How to Quit Smoking
How to Quit Smoking
Whether you are a chain smoker or a teen smoker, quitting can be tough. However, there are different options to break the addiction. For somebody who has been smoking all through their life, it can be the toughest things to do on earth, but with a resolve to overcome addiction, you can take steps to manage your tobacco cravings and kick the habit that has been making your life worse.
Smoking is both a physical and psychological addiction. When you smoke, the nicotine from tobacco gives your body a temporary yet addictive high and a feel good effect on brain. If you suddenly try to eliminate nicotine, your body experiences withdrawal symptoms. You are at a high risk of experiencing cravings due to nicotine’s so-called feel good effect on the body and brain. Since nicotine gives you high, your brain might become used to tobacco for coping with depression, stress, and anxiety. To quit smoking without a chance to relapse, it is important to address the addictive habits.
Introspect to identify the prime cause that contributed to your smoking habit. Are there specific times when you feel the need to smoke? Do you crave for smoking when you are depressed or feeling bored? Do you smoke to overcome stress or some unpleasant feelings? Do you often visit certain places that are a hub of smokers or are associated with smoking? Is your smoking habit linked to any of your other habits?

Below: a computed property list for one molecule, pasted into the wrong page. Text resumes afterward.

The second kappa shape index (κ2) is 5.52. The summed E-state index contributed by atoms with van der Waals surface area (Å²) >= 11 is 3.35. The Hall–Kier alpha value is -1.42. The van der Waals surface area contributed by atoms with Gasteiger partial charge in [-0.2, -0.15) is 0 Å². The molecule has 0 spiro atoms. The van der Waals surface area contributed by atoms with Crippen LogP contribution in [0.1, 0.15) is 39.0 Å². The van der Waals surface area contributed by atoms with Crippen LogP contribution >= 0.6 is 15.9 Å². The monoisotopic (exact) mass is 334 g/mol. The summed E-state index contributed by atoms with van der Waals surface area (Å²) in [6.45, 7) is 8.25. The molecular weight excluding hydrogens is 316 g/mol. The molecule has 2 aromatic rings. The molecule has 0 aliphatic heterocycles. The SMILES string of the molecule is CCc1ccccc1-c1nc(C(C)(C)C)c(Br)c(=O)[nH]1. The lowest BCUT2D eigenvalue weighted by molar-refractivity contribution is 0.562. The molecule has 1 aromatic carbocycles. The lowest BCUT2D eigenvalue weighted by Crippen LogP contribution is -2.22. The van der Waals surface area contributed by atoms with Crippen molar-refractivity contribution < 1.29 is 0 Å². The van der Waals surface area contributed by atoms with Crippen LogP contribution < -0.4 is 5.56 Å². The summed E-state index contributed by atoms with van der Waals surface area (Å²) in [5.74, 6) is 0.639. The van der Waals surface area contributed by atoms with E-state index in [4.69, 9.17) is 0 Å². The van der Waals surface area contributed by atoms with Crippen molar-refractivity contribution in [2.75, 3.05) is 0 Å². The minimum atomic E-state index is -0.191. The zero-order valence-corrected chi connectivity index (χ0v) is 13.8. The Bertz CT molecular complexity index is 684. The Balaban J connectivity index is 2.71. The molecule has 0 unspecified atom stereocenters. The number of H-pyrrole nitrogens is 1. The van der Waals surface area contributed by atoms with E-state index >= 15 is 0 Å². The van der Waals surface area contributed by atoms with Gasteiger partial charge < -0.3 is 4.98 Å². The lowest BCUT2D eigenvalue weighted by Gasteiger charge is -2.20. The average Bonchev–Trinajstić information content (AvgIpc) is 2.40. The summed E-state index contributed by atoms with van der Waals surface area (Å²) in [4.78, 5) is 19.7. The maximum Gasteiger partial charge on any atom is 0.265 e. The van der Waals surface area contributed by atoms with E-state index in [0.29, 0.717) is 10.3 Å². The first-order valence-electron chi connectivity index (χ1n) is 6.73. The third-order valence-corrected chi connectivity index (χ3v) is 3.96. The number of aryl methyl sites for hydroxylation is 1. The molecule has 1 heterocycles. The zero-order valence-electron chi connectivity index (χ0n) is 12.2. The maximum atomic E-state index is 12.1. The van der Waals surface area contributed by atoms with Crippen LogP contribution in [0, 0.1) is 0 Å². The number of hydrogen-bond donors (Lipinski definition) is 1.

Tips to Quit Smoking
- Once you have identified your smoking triggers, devise a plan to avoid them entirely. Distract yourself from the activities or places that you have been associating with tobacco smoking.
- Look for substitutes, such as a candy or chewing gum, raw celery, and carrots, among others. Keep these things to pop in your mouth when you start craving for tobacco.
- Keep your mind busy so as to avoid cravings.
- Remind yourself of the reason to quit smoking. Reward yourself whenever you take steps to overcome cravings. This will help you keep yourself motivated.
- Try to relax to calm your nerves. Take a warm bath, go for a walk, practice deep breathing exercises or meditation to feel relaxed. Learn new ways to soothe yourself or feel relaxed.
- Use cognitive behavioral therapies, acupuncture, hypnosis, or counseling to overcome the habit of smoking.
- Smoking cessation medications can help ease withdrawal symptoms. It is important to stick to a comprehensive quit smoking program that includes medication and alternative therapy monitored by a physician.
- Nicotine replacement therapy involves using nicotine substitutes, including nicotine patch or gum, to relieve withdrawal symptoms. The therapy delivers small doses of nicotine into the body to help break psychological addiction so that smokers can concentrate on learning new coping behaviors and skills.